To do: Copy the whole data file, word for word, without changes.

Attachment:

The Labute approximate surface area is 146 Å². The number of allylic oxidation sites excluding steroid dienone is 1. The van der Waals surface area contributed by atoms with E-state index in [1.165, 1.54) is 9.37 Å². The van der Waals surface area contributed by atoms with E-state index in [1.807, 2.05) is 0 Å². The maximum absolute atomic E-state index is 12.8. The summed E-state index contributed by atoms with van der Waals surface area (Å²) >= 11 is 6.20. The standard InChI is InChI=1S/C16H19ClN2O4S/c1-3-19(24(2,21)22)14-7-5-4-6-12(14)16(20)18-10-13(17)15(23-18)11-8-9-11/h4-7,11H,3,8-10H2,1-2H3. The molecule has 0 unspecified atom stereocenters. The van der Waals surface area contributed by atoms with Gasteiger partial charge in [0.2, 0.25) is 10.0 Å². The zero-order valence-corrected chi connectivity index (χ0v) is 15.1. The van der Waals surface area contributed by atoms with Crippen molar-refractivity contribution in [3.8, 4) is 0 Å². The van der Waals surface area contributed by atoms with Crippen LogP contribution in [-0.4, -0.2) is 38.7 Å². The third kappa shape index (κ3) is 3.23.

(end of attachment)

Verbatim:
The Labute approximate surface area is 146 Å². The number of allylic oxidation sites excluding steroid dienone is 1. The van der Waals surface area contributed by atoms with E-state index in [1.165, 1.54) is 9.37 Å². The van der Waals surface area contributed by atoms with E-state index in [1.807, 2.05) is 0 Å². The maximum absolute atomic E-state index is 12.8. The summed E-state index contributed by atoms with van der Waals surface area (Å²) >= 11 is 6.20. The standard InChI is InChI=1S/C16H19ClN2O4S/c1-3-19(24(2,21)22)14-7-5-4-6-12(14)16(20)18-10-13(17)15(23-18)11-8-9-11/h4-7,11H,3,8-10H2,1-2H3. The molecule has 0 unspecified atom stereocenters. The van der Waals surface area contributed by atoms with Gasteiger partial charge in [0.2, 0.25) is 10.0 Å². The zero-order valence-corrected chi connectivity index (χ0v) is 15.1. The van der Waals surface area contributed by atoms with Crippen molar-refractivity contribution in [3.8, 4) is 0 Å². The van der Waals surface area contributed by atoms with Crippen LogP contribution in [-0.4, -0.2) is 38.7 Å². The third kappa shape index (κ3) is 3.23.